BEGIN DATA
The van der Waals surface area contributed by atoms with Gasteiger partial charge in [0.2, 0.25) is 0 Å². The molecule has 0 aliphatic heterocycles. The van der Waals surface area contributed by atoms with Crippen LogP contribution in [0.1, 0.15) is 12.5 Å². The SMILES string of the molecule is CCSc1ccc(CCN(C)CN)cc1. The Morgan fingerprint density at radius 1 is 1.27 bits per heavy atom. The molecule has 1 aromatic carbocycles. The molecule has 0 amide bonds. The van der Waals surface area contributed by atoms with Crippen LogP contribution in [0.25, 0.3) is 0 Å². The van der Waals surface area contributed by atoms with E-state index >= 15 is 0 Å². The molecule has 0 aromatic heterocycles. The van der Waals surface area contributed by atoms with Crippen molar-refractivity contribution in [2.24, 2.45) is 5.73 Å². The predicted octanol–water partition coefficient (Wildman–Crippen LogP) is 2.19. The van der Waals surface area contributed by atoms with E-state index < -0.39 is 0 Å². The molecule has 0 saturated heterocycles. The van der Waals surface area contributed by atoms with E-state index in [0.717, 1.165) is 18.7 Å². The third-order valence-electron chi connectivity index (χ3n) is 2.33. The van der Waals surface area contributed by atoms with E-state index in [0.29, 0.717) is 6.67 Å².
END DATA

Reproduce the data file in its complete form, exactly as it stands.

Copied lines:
The van der Waals surface area contributed by atoms with Gasteiger partial charge in [0.2, 0.25) is 0 Å². The molecule has 0 aliphatic heterocycles. The van der Waals surface area contributed by atoms with Crippen LogP contribution in [0.1, 0.15) is 12.5 Å². The SMILES string of the molecule is CCSc1ccc(CCN(C)CN)cc1. The Morgan fingerprint density at radius 1 is 1.27 bits per heavy atom. The molecule has 1 aromatic carbocycles. The molecule has 0 amide bonds. The van der Waals surface area contributed by atoms with Crippen LogP contribution in [0.25, 0.3) is 0 Å². The van der Waals surface area contributed by atoms with E-state index >= 15 is 0 Å². The molecule has 0 aromatic heterocycles. The van der Waals surface area contributed by atoms with Crippen molar-refractivity contribution in [2.24, 2.45) is 5.73 Å². The predicted octanol–water partition coefficient (Wildman–Crippen LogP) is 2.19. The van der Waals surface area contributed by atoms with E-state index < -0.39 is 0 Å². The molecule has 0 saturated heterocycles. The van der Waals surface area contributed by atoms with E-state index in [0.717, 1.165) is 18.7 Å². The third-order valence-electron chi connectivity index (χ3n) is 2.33. The van der Waals surface area contributed by atoms with E-state index in [0.29, 0.717) is 6.67 Å².